Three different types of cartilage are found in the body:
- Articular or hyaline cartilage -- covers joint surfaces
- Fibrocartilage -- such as in the knee meniscus and vertebral disk
- Elastic cartilage -- such as the outer ear.
Articular cartilage is a complex, living tissue that lines the bony surface of joints. It provides a low friction surface, enabling the joint to withstand weight bearing movements, both for daily activities as well as athletics, including walking and stair climbing, and work-related activities. In other words, articular cartilage is a very thin shock absorber.
Articular cartilage injuries can occur as a result of either traumatic mechanical destruction or progressive mechanical degeneration (wear and tear).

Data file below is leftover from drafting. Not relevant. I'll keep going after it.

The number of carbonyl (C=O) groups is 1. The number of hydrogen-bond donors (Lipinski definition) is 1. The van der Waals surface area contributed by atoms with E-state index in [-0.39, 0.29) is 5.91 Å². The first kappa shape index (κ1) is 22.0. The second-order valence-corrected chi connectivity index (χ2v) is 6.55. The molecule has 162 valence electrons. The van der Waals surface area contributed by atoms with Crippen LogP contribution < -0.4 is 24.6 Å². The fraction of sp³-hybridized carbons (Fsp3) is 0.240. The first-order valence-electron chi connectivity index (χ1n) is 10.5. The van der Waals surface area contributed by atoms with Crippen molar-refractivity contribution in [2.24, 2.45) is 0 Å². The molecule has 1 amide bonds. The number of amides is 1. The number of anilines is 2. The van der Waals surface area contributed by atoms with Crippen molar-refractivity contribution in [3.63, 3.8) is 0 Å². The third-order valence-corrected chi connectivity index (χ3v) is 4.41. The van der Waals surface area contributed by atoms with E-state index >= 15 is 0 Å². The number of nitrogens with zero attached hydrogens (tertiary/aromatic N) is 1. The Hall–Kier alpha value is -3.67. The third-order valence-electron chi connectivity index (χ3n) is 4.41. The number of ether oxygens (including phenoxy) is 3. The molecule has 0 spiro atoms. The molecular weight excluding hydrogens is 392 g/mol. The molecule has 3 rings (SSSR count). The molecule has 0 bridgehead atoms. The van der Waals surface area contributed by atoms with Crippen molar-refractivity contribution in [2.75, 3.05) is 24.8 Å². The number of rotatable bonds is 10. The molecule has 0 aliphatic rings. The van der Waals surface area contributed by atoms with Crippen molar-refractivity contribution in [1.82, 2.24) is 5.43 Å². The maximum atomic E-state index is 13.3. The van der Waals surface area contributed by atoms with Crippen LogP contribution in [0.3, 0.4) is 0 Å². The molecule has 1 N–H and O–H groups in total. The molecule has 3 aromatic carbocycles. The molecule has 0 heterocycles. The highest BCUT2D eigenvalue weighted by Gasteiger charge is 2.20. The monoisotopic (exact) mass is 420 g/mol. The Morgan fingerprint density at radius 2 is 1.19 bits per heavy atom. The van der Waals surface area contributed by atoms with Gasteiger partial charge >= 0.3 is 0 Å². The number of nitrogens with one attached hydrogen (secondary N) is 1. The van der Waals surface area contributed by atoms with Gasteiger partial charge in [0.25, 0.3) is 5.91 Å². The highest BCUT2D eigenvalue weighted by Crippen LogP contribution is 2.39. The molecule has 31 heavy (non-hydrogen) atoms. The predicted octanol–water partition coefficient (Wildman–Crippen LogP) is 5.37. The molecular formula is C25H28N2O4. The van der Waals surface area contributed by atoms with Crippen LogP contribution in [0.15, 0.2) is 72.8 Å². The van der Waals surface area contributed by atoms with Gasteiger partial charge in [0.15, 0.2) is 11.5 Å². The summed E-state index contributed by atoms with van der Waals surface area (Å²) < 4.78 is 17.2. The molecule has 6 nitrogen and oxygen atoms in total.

How Boston Children's Hospital approaches articular cartilage injuries
Depending on the severity of your child's articular cartilage injury, treatment may be surgical or non-surgical. At Children's, doctors are committed to repairing your child's knee in the least invasive manner possible, including physical therapy and tips on lifestyle changes. Surgery is only used in the most severe cases of articular cartilage injuries.